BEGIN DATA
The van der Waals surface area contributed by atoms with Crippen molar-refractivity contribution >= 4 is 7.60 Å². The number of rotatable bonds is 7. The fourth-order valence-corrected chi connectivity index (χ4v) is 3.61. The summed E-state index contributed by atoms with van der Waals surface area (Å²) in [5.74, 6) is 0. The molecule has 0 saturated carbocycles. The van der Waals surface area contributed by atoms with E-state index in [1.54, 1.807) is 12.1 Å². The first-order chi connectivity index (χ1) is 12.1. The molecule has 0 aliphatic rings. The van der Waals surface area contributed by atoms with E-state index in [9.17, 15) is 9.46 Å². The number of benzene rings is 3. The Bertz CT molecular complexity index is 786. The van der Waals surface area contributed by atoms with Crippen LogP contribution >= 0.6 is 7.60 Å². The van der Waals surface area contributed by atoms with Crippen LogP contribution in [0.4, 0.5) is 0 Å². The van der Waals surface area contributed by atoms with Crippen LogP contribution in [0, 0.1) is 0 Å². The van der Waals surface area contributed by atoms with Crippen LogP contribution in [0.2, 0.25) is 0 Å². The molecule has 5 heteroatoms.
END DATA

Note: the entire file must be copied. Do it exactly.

The van der Waals surface area contributed by atoms with Crippen molar-refractivity contribution >= 4 is 7.60 Å². The number of rotatable bonds is 7. The fourth-order valence-corrected chi connectivity index (χ4v) is 3.61. The summed E-state index contributed by atoms with van der Waals surface area (Å²) in [5.74, 6) is 0. The molecule has 0 saturated carbocycles. The van der Waals surface area contributed by atoms with E-state index in [1.54, 1.807) is 12.1 Å². The first-order chi connectivity index (χ1) is 12.1. The molecule has 0 aliphatic rings. The van der Waals surface area contributed by atoms with E-state index in [9.17, 15) is 9.46 Å². The number of benzene rings is 3. The Bertz CT molecular complexity index is 786. The van der Waals surface area contributed by atoms with Crippen LogP contribution >= 0.6 is 7.60 Å². The van der Waals surface area contributed by atoms with Crippen LogP contribution in [0.4, 0.5) is 0 Å². The van der Waals surface area contributed by atoms with Crippen LogP contribution in [0, 0.1) is 0 Å². The van der Waals surface area contributed by atoms with Crippen LogP contribution in [0.2, 0.25) is 0 Å². The molecule has 5 heteroatoms.